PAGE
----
Behind the borders: How much did the Covid-19 pandemic cost in the Isle of Man? | Grenade

Video report by Joshua Stokes

New financial estimates from the Isle of Man government suggest the Covid-19 pandemic could cost the island up to £ 250million.

Treasury Minister Alfred Cannan MHK confirmed the figure after announcing his intention to borrow £ 400million.

During the pandemic, the Isle of Man suffered three separate lockdowns, but spent the majority of the time with little to no restrictions on the island.

However, one thing has remained constant, and these are border measures – remaining closed to tourists since the start of the pandemic in March 2020.

This meant that business owners in the travel industry continued to suffer for over a year.

Rikki Dunnage is the owner of Island Travel.

Rikki Dunnage claims her travel agency hasn’t sold a vacation since March 2020. Credit: ITV Granada reports

He currently has a government wage assistance program that covers 50% of bill payments, but he said half remains unpaid.

But he also has a bar below the company, which he says has been crucial in keeping the travel agency in business.

Rikki also owns The Front Porch in Douglas. Credit: ITV Granada reports

Unlike the UK, pubs and restaurants are open and have remained open for many months while the island was ‘Covid-free’.

Chief Minister Howard Quayle said the plan was still to reopen the island to tourists on June 28.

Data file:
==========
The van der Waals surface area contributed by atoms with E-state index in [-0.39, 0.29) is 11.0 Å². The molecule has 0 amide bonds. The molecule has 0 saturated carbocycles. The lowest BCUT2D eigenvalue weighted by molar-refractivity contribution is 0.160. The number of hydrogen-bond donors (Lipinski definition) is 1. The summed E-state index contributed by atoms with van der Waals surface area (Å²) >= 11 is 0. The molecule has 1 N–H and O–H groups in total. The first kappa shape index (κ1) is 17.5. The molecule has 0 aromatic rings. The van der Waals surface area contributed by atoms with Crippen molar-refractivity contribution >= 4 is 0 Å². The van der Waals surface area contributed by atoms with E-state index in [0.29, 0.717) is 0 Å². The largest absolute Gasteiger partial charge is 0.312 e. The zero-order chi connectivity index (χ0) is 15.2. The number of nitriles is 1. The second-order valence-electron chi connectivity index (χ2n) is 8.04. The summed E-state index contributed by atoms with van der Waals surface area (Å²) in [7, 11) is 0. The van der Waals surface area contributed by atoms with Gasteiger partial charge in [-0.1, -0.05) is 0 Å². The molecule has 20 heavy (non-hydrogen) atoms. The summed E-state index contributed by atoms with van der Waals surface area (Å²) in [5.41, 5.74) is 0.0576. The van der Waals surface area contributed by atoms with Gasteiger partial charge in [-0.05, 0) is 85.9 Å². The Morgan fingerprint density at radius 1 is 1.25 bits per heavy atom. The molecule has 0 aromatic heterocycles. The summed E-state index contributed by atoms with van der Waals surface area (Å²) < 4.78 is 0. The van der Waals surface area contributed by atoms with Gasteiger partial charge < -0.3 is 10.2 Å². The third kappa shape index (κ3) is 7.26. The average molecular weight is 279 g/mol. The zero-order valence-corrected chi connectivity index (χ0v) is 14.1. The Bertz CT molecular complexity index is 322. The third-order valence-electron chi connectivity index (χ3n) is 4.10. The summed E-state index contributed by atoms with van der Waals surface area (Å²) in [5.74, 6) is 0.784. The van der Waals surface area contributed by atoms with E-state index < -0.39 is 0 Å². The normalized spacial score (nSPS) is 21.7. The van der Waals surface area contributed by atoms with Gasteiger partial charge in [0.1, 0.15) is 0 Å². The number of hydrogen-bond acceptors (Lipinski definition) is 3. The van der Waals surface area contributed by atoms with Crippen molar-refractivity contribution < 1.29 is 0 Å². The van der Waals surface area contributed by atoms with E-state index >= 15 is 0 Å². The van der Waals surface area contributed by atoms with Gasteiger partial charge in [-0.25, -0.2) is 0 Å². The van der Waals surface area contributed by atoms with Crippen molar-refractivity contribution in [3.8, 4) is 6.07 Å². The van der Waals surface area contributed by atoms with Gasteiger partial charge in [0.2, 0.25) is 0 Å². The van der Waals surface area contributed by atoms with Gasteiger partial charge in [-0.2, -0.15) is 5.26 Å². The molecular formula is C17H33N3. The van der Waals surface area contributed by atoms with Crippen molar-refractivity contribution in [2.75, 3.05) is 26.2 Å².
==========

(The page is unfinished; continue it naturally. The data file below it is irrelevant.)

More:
This will see all remaining restrictions lifted, meaning anyone can enter the island for the first time since the start of the pandemic.


The island’s Treasury Minister will address Parliament to ask members to back £ 400million in government loans, but says he will not pay for the pandemic.

These funds will be used to cover loan refinancing, to pay for the new Steam Packet Company ferry, and to fund future government infrastructure projects.

Alfred Cannan said “there has been a cash impact from Covid” but says the decision to borrow the money was not to pay for the pandemic. Credit: ITV Granada reports

He also said around £ 260million would be put into reserves which the minister said remains “healthy” at around £ 1.65bn.

Tynwald will be invited to support the movement at the next Tynwald session in June.

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